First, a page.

TAMPA — Clark Brown slides a set of virtual-reality goggles over his eyes and is immediately transported to a digital world of his own creation.
But Brown isn't a video game designer in the Silicon Valley. He's production associate at BDG Architects in Tampa, where he turns 2-D building designs into 3-D spaces that clients can explore with the right set of eyewear.
"It's an amazing tool" he says, as he shifts his head around in the Oculus Go headset, using a joystick to "enter" rooms. "And clients love it."
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Historically, developers who deploy architects to design their spaces have a hard time visualizing what a structure will look like before the walls start going up.
But being dropped into the center of a virtual lobby and being able look around like you're a character inside computer game The Sims? That's something every person, regardless of their familiarity with blueprints, can understand.
Over the last few years, the costs of virtual reality (VR) technology has gone down while its capabilities continue to advance. Something that was once viewed as a pricey luxury is being used at architectural firms of all sizes.
"Virtual reality was expensive. So, it stayed in video games and movies," said BDG architect Deighton Babis. "The industry (architecture) that needed it the most couldn't afford the fees."
But it wasn't just the cost — the Oculus Go, for example, now costs $199 — which has put the new tools in higher demand, it's how user friendly they have become in the last year.
Three-dimensional tours began to move off computer screens and in front of eyeballs with technology that hooked up to smartphone screens. Google came out with the cardboard binoculars that hold a phone in front of your eyes; a higher tech version of that concept plugs into Android phones.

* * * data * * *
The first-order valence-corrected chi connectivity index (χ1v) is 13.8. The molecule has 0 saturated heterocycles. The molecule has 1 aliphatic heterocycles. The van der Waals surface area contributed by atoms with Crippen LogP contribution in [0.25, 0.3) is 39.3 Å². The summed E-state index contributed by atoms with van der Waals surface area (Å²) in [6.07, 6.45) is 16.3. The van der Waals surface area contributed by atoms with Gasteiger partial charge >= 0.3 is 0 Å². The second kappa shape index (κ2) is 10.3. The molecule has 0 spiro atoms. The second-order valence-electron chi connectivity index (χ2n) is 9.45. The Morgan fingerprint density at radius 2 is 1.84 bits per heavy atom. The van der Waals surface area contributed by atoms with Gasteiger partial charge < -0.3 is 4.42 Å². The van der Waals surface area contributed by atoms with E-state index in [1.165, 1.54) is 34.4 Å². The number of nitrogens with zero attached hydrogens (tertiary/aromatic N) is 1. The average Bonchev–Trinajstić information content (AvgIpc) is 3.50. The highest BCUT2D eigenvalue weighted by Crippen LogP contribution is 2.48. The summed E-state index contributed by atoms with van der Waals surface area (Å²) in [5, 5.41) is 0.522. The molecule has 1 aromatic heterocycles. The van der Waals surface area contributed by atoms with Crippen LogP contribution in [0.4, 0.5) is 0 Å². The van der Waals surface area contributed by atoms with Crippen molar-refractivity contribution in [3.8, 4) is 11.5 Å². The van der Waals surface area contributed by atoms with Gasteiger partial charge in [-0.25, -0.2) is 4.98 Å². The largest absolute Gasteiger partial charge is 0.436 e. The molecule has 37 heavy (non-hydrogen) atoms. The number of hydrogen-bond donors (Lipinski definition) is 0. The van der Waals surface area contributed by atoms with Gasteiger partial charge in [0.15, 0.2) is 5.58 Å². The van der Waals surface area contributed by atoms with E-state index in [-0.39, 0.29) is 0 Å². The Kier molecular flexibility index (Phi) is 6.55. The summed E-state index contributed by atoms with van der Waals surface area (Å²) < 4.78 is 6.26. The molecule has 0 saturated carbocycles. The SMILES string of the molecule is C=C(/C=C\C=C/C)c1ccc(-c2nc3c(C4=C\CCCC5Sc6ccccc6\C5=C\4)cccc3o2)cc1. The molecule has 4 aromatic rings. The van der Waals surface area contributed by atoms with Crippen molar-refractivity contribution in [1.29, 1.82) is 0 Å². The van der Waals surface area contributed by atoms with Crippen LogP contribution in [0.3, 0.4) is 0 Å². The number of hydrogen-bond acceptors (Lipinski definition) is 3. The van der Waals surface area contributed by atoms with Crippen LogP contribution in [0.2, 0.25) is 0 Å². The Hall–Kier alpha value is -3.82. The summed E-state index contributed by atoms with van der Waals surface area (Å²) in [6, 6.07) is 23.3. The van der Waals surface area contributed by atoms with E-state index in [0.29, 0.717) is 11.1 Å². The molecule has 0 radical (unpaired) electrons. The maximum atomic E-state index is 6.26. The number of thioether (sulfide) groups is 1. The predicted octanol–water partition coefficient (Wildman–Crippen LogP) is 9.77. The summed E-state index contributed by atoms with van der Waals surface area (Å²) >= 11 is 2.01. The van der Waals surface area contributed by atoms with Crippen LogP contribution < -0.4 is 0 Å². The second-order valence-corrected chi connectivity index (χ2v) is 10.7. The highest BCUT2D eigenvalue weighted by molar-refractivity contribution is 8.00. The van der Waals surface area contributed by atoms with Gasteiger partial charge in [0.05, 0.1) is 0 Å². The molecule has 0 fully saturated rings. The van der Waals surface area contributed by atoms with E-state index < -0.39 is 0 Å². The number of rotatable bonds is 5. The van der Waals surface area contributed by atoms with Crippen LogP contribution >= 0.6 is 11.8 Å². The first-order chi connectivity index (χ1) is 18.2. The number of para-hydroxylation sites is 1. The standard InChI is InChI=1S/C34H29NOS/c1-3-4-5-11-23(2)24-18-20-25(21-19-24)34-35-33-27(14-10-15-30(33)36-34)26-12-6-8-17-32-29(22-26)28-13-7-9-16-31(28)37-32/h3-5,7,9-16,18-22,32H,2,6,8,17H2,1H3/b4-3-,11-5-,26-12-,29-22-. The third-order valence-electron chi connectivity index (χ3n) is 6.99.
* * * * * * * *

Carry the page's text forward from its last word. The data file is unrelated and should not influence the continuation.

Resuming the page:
"You had to fumble with the phone, make sure the connection was right," said VR expert Angel Say. "It deterred a lot of people. It could take an hour to set up."
But with the Oculus Go, which launched early this year, there's no major setup and nearly no major user errors, said Say, who is CEO of New York City architectural software company InsiteVR.
Firms are able to ship them off to clients and have virtual meetings while "standing" in a model space together. That's what InsiteVR specializes in.
Say's software takes the rendering an architectural firm is already creating and translates it into goggle vision, while also offering the abilities for different users to walk through the same virtual space together regardless of where they are physically.
The biggest perk is that it makes the design to construction phase move faster, firms said.
"We use it mainly for marketing: here's what your building is going to look like" said Barron Schimberg, head of architecture firm Schimberg Group in Sarasota. "Where it may have taken two or three design meetings before, now it's just one where they see the presentation the first time in the goggles."
Schimberg's company uses InsiteVR's software and the higher-end Oculus Rift, while Brown at BDG handles the bulk of their virtual reality needs inhouse.
Babis said Tampa firm uses VR on bigger projects, like the 53-story tower it is designing for Lafayette Place in downtown Tampa.
With the goggles on, you can look up at the massive tower, go into a coffee shop on the bottom floor, and then check out the lobby — complete with Time and Forbes magazines on a seating area's shelves.
"The clients feel more a part of the process," Babis said. "It leads to a better product that they can understand and a space they can make decisions on faster."
On Wednesday, Facebook-owned Oculus announced another new headset model, the Oculus Quest. The company said users can soon use their headsets to watch YouTube videos and play in NBA basketball games.
"The software has evolved a lot," said Say, "and it's going to keep evolving."
Contact Sara DiNatale at firstname.lastname@example.org. Follow @sara_dinatale.